But while Hockney made his name as a painter, what has sustained and defined his long career is a willingness to experiment. While his early work just out of art school tended toward the abstract, in his mid career he toggled between realism and fantasy. Though one certainly knows one of his paintings on sight, they have passed through various styles and schools of thought even while maintaining Hockney’s distinct voice and vocabulary. He is really only defined by how prolific he’s been.
“I was never much of a party boy. I didn’t mind being seen that way, but I am actually a worker,” Hockney told the Guardian in 2015. “An artist can approve of hedonism, but he can’t be a hedonist himself…I thought I was a hedonist at the time, but when I look back I was always working. I am always working. I work every day. I never give parties; I never gave them.”
The world’s biggest names in art have been quick to celebrate the iconic painter on the occasion of his 80th birthday. The Tate Modern mounted an exhibition in 2017 uniting some of his best-known works—which became its second most-attended exhibition in history, with about half-a-million visitors—only bested by a show of Matisse’s cutouts. The show then traveled in various forms to the Pompidou and the Met, which mounted its own exclusive iteration of the exhibit. As the New Yorker wrote of the Met’s presentation, “it arrives as a revelation, a retort to all the avant-gardist eye-rollers who dismiss the 80-year-old British artist as, at best, a guilty pleasure.”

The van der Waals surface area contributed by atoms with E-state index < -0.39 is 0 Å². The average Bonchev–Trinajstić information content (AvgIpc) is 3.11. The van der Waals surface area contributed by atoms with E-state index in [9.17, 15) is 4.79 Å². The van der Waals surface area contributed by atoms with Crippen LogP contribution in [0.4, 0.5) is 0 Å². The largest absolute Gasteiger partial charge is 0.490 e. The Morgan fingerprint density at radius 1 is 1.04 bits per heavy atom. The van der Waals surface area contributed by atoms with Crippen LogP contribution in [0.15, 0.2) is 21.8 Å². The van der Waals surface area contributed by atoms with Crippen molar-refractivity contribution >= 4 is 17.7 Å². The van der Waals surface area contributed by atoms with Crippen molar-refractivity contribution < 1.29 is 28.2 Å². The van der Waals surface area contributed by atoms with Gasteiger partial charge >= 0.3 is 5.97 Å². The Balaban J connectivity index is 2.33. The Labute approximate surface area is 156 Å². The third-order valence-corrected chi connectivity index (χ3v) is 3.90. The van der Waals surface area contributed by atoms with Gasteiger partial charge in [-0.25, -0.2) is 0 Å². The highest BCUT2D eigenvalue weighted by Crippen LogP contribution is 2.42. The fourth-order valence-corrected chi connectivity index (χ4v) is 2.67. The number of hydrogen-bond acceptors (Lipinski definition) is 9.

While Hockney is perhaps best known for iconic paintings, his work spans across nearly every medium imaginable. In recent years, he has exhibited photo collages, such as at the Getty Museum in Los Angeles, for its birthday-occasioned show of the artist’s work in 2017. His work, however, isn’t even just confined to typical art objects. He has also experimented with the form of set design for theatrical productions as well as computer-generated imagery. Hockney has been using screens he paints onto directly since the mid 1980s—making him an early adopter of the touch-screen technology that has become commonplace today. Now he makes use of an iPad for his painting practice, creating images that are at once completely in keeping with his idiosyncratic style while also reflecting the quickly changing times. Hockney, even as a living legend, has no intention of being left behind.